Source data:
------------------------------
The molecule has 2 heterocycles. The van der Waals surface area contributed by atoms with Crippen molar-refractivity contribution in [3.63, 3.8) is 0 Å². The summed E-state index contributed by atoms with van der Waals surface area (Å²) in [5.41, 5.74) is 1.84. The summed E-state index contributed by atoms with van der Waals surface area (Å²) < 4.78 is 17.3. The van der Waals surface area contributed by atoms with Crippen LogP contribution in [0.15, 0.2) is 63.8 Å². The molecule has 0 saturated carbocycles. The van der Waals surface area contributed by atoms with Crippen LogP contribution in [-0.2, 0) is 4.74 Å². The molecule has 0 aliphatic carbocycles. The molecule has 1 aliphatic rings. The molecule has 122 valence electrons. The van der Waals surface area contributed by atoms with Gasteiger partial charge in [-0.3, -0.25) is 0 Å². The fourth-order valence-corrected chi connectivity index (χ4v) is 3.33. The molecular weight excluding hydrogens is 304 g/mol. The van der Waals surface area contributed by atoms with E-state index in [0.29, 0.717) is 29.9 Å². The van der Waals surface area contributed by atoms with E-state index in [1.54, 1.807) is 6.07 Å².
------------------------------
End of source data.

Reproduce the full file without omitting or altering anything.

The molecule has 2 heterocycles. The van der Waals surface area contributed by atoms with Crippen molar-refractivity contribution in [3.63, 3.8) is 0 Å². The summed E-state index contributed by atoms with van der Waals surface area (Å²) in [5.41, 5.74) is 1.84. The summed E-state index contributed by atoms with van der Waals surface area (Å²) < 4.78 is 17.3. The van der Waals surface area contributed by atoms with Crippen LogP contribution in [0.15, 0.2) is 63.8 Å². The molecule has 0 saturated carbocycles. The van der Waals surface area contributed by atoms with Crippen LogP contribution in [-0.2, 0) is 4.74 Å². The molecule has 0 aliphatic carbocycles. The molecule has 1 aliphatic rings. The molecule has 122 valence electrons. The van der Waals surface area contributed by atoms with Gasteiger partial charge in [-0.3, -0.25) is 0 Å². The fourth-order valence-corrected chi connectivity index (χ4v) is 3.33. The molecular weight excluding hydrogens is 304 g/mol. The van der Waals surface area contributed by atoms with E-state index in [0.29, 0.717) is 29.9 Å². The van der Waals surface area contributed by atoms with E-state index in [1.54, 1.807) is 6.07 Å².